3 SEPTEMBER 1937, Page 25


THE subject of this essay is less formidable than its title. Major Hills has made no attempt to write a treatise on the theory of monetary policy. He has confined his attention to the problems with which British policy has been confronted in the last few years : and it is in relation to this theme that he develops any observations he has to make on the more general questions of monetary management. Major Hills is too distinguished a figure in English public life for any work from his pen to need recommendation to readers of The Spectator. It is sufficient to say that to this difficult and quarrelsome subject he brings all those qualities we have learnt to expect from him in the past : lucidity, shrewd insight, sobriety of judgement and supreme fairness to those from whom he differs.

Speaking broadly, it may be said that he gives approval to the main features of the policies pursued by the British Authorities since 1931. He welcomes the abandonment of the gold standard. He applauds our abstention from international commitments diffing the years which followed. He sees in the Tripartite Agreement of the autumn of 1936 the beginnings of a new system of international monetary relations which will combine the advantages of national man- agement and international stability and he argues with great conviction against a return to a gold standard.

All of which is very weighty comment ; and, coming as it does from one of Major Hills' standing, will doubtless exercise considerable influence on opinion. And perhaps, if one differs from his conclusions, it is not so much because of a difference of opinion on many of the factors at present operative, as because one still cherishes rather different hopes of the world of the future and assigns rather different weight to the more remote influences of the policies he recommends. I cannot view with Major Hills' detachment the working out of the systems of national restriction, of which nationally managed money is so essential a part and to which, I still venture to think, it so inevitably leads. But, putting aside these scruples, there are two matters of difference which have perhaps more immediate relevance.

In the first place, I do not think that the point of view adopted, humane and public spirited as it is, is altogether exempt from the charge of a certain insularity. A foreigner reading these pages would sometimes wonder, I think, at a certain absence of concern at the external repercussions of our recent policies, or perhaps, better said, a certain assurance that measures immediately conducive to our short-run .interests were likely also to be conducive to the stability of the world at large. Perhaps. a better case can be made out for this view than the foreigner would at first concede. But I doubt whether it can be pushed all the way. It is true that, as a result of the policies of the last few years, we are in a much stronger position to help internationally than in the past. But if one reflects on the havoc and devastation of the fluctuations of sterling, it is difficult to be altogether sure that there was not some better way. Would not a stabilisation in 193z, at the then prevailing rates of exchange, have given us all the gold that we needed for the most, expansionist policy, and avoided many of the political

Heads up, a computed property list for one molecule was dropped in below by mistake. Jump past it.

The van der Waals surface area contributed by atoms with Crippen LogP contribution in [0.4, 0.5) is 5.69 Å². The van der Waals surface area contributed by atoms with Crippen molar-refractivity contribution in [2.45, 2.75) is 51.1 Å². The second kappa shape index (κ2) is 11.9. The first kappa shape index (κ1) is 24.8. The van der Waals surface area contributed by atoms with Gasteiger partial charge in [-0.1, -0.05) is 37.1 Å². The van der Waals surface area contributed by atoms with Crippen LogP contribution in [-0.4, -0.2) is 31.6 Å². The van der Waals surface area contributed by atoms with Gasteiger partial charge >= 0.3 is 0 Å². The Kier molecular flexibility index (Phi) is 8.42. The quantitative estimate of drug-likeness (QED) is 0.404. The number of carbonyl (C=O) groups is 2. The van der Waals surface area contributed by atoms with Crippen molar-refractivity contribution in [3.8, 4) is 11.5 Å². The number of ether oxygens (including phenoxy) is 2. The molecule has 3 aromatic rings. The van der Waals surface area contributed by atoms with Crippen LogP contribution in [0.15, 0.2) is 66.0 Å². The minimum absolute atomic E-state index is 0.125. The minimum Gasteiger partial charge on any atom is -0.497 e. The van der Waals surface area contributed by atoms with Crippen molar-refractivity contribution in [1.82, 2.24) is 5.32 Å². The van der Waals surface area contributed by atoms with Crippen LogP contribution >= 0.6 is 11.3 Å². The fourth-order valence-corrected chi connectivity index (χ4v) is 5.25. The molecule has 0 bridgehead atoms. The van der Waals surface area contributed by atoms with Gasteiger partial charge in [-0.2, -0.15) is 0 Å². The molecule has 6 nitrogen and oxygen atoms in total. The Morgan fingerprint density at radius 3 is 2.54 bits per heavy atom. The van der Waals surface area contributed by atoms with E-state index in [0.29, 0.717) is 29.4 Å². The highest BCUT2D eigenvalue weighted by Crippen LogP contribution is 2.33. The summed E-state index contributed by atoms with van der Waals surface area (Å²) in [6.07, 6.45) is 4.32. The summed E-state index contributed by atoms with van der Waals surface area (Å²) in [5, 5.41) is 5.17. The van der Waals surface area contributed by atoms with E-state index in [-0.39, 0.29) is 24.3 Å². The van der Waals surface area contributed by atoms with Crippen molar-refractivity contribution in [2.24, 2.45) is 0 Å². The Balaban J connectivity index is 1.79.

consequences elsewhere of the continuation of exchange uncertainty ?

Such doubts relate to the past. But as regards the future, I am inclined to doubt whether Major Hills diagnoses altogether correctly the nature of the position. He is very apprehensive of the dangers of a second over-valuation of sterling. But I doubt whether he perceives how hard it will be to correct such a disequilibritun. under the system -and with the methods he praises so highly. It is true that the sterling standard is more flexible than the gold standard, for countries other than Great Britain. But, if I am not greatly mistaken, there is no such flexibility for the centre of the system. If all the world is prepared to buy sterling, it is not so easy to depreciate the exchange. There was possibly more in Mr. Morgenthau's claim that the Tripartite Agreement was really a new sort of gold standard than Major Hills would be willing to admit. And it is interesting that one result at least of the retention of the " free hand " by Great Britain for all these years is that we are once more in the vice of an international system with the franc and the dollar lower in relation to sterling than they were in 1931. There are reasons, I think, which make this state of affairs not so alarming as it might appear at first sight. But they rest upon the probable future of gold and gold prices, not on the ideologies to which the accidents and the good fortune of the last few years have given rise.